A New York Metropolitan Transportation Authority (MTA) task force released its final report this month unanimously recommending that the agency’s position on the sale and consumption of alcohol on its commuter railroads should not be changed. Alcoholic beverages are currently sold on select Long Island Rail Road (LIRR) and Metro-North Railroad trains and facilities. The report based its conclusion on four main findings, drawn from research and interviews with the MTA Police Department and other stakeholders:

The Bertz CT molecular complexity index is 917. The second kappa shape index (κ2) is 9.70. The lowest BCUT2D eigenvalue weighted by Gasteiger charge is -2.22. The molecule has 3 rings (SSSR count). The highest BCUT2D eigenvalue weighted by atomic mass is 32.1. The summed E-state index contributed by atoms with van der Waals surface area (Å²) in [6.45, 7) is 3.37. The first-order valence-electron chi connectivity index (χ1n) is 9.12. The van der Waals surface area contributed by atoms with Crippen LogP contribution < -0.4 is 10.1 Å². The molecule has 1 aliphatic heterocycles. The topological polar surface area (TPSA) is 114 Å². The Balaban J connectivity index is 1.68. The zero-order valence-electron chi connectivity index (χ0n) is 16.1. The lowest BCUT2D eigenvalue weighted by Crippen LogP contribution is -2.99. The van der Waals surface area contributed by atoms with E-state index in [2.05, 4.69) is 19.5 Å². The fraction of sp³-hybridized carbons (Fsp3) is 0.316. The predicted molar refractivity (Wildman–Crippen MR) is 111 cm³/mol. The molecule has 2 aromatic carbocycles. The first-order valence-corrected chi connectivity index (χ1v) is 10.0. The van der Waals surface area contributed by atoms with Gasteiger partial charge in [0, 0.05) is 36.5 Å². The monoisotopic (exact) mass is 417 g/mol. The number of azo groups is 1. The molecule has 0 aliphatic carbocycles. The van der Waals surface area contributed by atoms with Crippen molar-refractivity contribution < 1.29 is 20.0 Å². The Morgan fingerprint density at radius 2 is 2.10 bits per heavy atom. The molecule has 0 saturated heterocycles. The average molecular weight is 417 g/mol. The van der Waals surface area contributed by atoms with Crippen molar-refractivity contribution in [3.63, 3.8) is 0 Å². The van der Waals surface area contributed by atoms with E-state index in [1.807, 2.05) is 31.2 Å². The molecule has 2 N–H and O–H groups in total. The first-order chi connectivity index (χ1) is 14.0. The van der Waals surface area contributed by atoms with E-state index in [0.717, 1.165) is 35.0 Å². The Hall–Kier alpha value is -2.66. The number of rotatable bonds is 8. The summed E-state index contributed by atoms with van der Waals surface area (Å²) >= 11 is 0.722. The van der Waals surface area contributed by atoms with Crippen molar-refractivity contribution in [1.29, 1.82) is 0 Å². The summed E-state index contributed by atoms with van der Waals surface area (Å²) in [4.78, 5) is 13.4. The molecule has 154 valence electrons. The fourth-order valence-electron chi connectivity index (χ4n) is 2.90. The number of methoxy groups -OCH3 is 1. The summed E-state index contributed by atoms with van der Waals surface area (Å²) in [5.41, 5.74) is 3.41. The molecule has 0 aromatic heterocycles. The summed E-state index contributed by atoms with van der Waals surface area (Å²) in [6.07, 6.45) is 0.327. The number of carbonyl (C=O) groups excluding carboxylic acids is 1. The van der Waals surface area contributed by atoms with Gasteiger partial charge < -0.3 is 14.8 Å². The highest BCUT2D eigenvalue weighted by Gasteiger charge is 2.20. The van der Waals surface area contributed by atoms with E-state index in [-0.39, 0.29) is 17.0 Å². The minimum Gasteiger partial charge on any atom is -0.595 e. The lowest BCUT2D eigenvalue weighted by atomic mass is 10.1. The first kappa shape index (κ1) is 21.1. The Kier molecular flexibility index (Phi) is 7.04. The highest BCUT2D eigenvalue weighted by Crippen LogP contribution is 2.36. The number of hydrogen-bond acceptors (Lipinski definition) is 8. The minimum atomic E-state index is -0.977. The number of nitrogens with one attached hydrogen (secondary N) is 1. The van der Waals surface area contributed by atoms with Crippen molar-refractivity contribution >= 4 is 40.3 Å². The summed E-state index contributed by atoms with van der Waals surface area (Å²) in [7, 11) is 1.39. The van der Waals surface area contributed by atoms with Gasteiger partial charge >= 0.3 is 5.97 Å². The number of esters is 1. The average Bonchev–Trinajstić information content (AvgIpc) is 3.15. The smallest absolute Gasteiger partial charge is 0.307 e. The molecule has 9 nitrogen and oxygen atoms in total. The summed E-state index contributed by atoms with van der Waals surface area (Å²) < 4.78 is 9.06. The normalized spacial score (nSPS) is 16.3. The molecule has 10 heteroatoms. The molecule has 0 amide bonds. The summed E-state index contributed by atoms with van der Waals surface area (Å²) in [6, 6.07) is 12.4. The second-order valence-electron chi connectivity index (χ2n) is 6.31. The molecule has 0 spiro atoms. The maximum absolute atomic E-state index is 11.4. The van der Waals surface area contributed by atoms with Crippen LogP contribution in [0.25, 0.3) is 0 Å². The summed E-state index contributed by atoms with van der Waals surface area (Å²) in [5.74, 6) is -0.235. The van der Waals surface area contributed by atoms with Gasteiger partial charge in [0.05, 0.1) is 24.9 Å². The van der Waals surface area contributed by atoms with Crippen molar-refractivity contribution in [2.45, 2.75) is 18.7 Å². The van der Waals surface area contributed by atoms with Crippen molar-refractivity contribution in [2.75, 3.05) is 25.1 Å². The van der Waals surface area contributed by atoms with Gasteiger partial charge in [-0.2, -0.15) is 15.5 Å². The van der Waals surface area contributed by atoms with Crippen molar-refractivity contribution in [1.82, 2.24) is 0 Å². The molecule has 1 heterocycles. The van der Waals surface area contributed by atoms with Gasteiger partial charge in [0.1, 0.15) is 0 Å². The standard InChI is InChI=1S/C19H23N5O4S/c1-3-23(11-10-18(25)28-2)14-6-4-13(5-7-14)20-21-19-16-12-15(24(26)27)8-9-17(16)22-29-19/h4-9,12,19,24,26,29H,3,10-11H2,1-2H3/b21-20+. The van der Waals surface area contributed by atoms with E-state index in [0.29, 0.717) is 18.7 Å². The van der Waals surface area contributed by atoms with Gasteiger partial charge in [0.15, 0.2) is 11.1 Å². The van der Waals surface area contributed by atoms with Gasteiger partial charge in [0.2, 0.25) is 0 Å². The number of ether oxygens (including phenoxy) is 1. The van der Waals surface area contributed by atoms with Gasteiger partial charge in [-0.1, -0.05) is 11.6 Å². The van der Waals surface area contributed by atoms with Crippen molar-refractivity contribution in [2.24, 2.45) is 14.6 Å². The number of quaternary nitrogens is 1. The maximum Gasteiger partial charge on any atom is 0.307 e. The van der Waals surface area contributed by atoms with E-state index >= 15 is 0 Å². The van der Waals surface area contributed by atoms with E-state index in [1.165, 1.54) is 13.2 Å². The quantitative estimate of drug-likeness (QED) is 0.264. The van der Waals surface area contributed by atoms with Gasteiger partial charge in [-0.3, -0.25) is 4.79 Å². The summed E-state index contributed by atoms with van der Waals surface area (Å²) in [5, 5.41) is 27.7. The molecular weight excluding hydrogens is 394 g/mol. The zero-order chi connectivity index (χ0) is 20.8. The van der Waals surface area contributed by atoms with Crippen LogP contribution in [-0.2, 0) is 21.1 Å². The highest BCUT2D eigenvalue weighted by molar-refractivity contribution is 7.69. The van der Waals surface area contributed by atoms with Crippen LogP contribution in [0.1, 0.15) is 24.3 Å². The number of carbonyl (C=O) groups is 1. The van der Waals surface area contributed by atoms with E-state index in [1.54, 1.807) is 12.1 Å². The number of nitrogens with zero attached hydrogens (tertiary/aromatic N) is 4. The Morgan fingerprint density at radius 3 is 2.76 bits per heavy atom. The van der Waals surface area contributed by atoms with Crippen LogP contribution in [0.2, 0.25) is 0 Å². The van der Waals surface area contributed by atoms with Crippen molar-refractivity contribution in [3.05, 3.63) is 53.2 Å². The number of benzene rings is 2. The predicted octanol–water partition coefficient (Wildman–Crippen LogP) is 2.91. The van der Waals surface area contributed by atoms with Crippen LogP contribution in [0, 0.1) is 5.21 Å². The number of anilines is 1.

No correlation was able to be drawn between the sale or consumption of alcohol on MTA facilities and DWI incidents in or around either railroad;
The sale of alcohol, beverages and snacks were considered an amenity for customers;
Alcohol was readily available for purchase in multiple locations in or around LIRR and MNR stations/terminals; and
Preventing the consumption of alcohol prior to arrival at or on commuter railroad trains was not feasible.
The ban, proposed by an MTA Board member after a spate of accidents in 2006, had prompted outcry from riders, including a group formed by Westchester County residents called Commuters Allied for Responsible Enjoyment. MTA policy dictates that customers are allowed no more than two drinks, no intoxicated people may be served alcohol and no one under the age of 21 may be served.